March 10, 2014

Ariz. universities collaborate to grow algae from wastewater

Posted: March 10, 2014
student pouring growth media into algae-filled column
Northern Arizona University sophomore Emily Day pours growth media into an algae-filled column. Day’s efforts are part of the ABOR-funded multi-university program.

Arizona universities are working together to turn the state’s waste to gold – or at least renewable fuel. As part of an Arizona Board of Regents-funded project, students and researchers from Arizona State University, Northern Arizona University and the University of Arizona are collaborating to grow algae using wastewater. The algae can then be harvested to create fuel, feed and food products.

The collaboration is designed to advance the application of algae in Arizona as an industry to produce valuable products and remediate wastewater, and to educate and develop a workforce to support the industry. The goal is to maximize Arizona’s resources.

On March 7, the public was invited to learn about the ongoing projects at each university. The University of Arizona will host a public forum to present student work and projects, which range from aquaculture to the study of algal DNA and the use of saline waters to grow algae. Contact jsmith@ag.arizona.edu for more information.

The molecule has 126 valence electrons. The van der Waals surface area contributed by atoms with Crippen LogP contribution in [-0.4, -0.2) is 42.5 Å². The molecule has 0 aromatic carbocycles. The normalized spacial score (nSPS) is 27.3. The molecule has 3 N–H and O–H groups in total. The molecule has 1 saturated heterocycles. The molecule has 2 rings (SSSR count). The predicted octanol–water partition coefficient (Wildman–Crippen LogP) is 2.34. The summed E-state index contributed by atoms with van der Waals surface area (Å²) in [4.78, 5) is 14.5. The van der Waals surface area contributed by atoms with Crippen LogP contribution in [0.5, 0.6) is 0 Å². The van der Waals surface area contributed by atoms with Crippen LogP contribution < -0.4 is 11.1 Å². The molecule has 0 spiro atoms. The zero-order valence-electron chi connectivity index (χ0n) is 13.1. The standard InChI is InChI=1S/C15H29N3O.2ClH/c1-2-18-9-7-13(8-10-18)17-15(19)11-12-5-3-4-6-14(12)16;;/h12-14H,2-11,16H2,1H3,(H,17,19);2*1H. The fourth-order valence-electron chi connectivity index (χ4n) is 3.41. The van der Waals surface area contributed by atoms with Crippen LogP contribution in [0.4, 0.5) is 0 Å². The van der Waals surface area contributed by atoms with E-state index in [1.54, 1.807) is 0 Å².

This event follows the initial public presentation held at NAU on November 2, 2013, which introduced the variety of projects that Arizona university students are focusing on to advance Arizona’s algaculture.

“It was a great first meeting,” says Terry Baxter, associate professor of civil and environmental engineering at NAU. “The students not only gave wonderful presentations about their work in a public setting, but they have become much more aware of how important it is to work together across the three institutions.” In addition to informing the public, these meetings also allow researchers from each of the public institutions to share information, generate and discuss new ideas, and develop new approaches that can ultimately advance the work that is being done in Arizona.

Arizona serves as an ideal location for algae research, with expansive non-arable land suitable for algae farms and more than 330 sunny days per year to encourage algae growth through photosynthesis. More than 40 algae-related enterprises are located throughout the state, including industries stemming from university research.

The project is funded by the Arizona Board of Regents Technology and Research Initiative Fund.

To learn more about the ASU Arizona Center for Algae Technology and Innovation, visit azcati.com.

For more information about the NAU algae program, contact Terry Baxter, at terry.baxter@nau.edu.

To learn more about the UA algae research, contact Kim Ogden, at ogden@email.arizona.edu or Randy Ryan, at rryan@ag.arizona.edu.

Amelia Huggins, amelia.huggins@asu.edu
480-965-1754
Office of Knowledge Enterprise Development

Sarah Mason, sarahmason@asu.edu
480.727.9658
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